This course introduces students to the variety of ways in which people experience gender and sexuality and what it means to be a man or a woman in a range of social and cultural contexts examined through relevant concepts and theoretical constructs. We will explore how gender and sexuality are embedded in social institutions including the nation-state, identities, family, local and global work, relationships, technology, body image and consumption.
Classes will integrate lecture and discussion. Class participation — in terms of regular attendance and participation in discussion — will count strongly towards the final grade. Occasionally students will break into small groups for more concentrated discussion. Some lectures will directly engage the readings, while others will integrate background and theoretical information. The course and assignment have been designed to facilitate a bridge between theory and everyday life.
- One goal of the course is to learn how to critically assess media and other popular representations of gender roles and stereotypes.
- Another goal is to gain a greater sense of the diversity of human social practices and beliefs around the world.
- A third goal is students will develop the ability to craft a persuasive argument backed by appropriate evidence, both orally and in writing.
- Attendance and Oral Participation. Students must attend class and participate in discussions. Each class is keyed to a set of readings, and it is crucial that students keep up with the readings and be prepared to discuss them in class. All assignments require students to cite relevant readings.
- Oral Reader Responses. These consist of a couple paragraphs describing your reaction to one or more of the readings for a given session. Do not summarize the reading, but rather give your response to the reading. Your group will present two responses over the course of the term.
- Reflection Paper. Pick any one of the assigned reading and write an analysis of the reading. Provide an introduction of the topic, critique the methodology, findings and discussion and provide further research suggestions.
- Group Presentation and Report. In groups, students will research any topic covered in the syllabus and present that topic to the class. This project may be completed in a variety of ways, through such means as (but not limited to) videos, panels, or talk show formats and presentations should be no more than 15 minutes long. In addition to the presentation, your group will submit a written report that outlines the following: the presentation topic, methodology, theories and concepts covered, lessons learnt (sociological takeaways from the project) and references.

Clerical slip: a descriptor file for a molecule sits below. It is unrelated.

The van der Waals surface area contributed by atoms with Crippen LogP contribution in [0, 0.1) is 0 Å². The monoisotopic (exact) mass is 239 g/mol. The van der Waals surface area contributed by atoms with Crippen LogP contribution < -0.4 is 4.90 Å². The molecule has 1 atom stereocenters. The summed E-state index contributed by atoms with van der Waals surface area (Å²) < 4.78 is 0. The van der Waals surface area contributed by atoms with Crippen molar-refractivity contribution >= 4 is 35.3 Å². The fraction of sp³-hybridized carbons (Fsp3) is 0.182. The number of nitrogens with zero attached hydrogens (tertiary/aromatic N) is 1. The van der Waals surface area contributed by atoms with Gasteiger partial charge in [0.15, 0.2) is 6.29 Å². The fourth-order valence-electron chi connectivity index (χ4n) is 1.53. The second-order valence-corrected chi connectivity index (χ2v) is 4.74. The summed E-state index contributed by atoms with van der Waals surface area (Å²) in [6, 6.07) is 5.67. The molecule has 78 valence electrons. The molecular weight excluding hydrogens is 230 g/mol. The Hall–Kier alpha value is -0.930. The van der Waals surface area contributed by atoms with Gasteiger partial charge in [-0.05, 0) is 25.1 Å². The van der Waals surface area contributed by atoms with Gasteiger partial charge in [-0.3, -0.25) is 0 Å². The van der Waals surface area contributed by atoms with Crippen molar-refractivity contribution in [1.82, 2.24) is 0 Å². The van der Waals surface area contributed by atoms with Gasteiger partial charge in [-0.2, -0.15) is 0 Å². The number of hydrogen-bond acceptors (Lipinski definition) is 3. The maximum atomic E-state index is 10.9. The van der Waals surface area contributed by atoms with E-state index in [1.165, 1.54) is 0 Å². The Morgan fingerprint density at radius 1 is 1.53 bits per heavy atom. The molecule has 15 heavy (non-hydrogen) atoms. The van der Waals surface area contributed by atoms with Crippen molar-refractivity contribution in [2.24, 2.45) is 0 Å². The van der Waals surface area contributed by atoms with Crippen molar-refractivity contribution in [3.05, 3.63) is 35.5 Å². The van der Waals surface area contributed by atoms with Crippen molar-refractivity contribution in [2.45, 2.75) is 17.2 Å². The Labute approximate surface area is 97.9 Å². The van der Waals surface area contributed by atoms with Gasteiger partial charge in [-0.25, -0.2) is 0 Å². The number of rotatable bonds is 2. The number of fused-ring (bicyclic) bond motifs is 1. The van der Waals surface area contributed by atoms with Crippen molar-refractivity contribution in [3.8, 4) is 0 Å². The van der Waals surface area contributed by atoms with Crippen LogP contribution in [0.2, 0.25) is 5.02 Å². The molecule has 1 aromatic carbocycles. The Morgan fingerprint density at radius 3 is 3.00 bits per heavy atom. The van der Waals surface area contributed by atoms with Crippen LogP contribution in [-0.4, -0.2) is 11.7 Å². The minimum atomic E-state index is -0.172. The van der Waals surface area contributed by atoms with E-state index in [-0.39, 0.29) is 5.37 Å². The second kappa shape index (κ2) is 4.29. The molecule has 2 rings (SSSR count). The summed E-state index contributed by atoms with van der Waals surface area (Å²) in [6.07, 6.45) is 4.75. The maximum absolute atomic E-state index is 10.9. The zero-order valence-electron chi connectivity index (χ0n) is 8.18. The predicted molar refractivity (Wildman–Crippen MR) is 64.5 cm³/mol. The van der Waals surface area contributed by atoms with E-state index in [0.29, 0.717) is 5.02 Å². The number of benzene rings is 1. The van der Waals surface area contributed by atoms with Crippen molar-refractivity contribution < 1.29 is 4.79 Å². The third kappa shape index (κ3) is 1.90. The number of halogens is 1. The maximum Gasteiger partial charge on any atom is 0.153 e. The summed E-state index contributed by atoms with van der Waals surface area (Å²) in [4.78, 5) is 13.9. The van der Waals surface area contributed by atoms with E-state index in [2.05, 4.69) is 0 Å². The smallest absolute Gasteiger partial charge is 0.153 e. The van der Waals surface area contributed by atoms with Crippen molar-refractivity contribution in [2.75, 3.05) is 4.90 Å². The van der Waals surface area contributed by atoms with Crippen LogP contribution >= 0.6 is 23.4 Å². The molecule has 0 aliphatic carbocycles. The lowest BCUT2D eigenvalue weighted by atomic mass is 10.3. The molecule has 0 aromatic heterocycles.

- Final Essay. Due in week 13, choose any one of the given topics and ensure you use at least 4 to 5 sociology sources from the syllabus and elsewhere to answer the question. You may also choose your own essay question (please seek prior approval from the instructor).
|WEC – Attendance and oral participation||20|
|WEC – Reflection Paper||20|
|WEC – Oral Presentation + Paper||30|
|WEC – Final Essay||30|
Week 1: What is meant by gender and sex?
Week 2: Theories of gender, sexuality and feminism
Week 3: Gender as a social construct: Are men and women really that different?
Week 4: Sexuality and construction of sexual identities
Week 5: Transgender movements
Week 6: Achieved status, wage labor, and gendered divisions of labor under capitalism
Week 7: Recess week
Week 8: Online marriages and gender
Week 9: Reproductive technologies and new questions for gender, kinship and citizenship
Week 10: Writing and Presentation Seminar – Student presentation
Week 11: Gendered bodies and images
Week 12: Nationalism and gendered citizenship
Week 13: Review and final discussion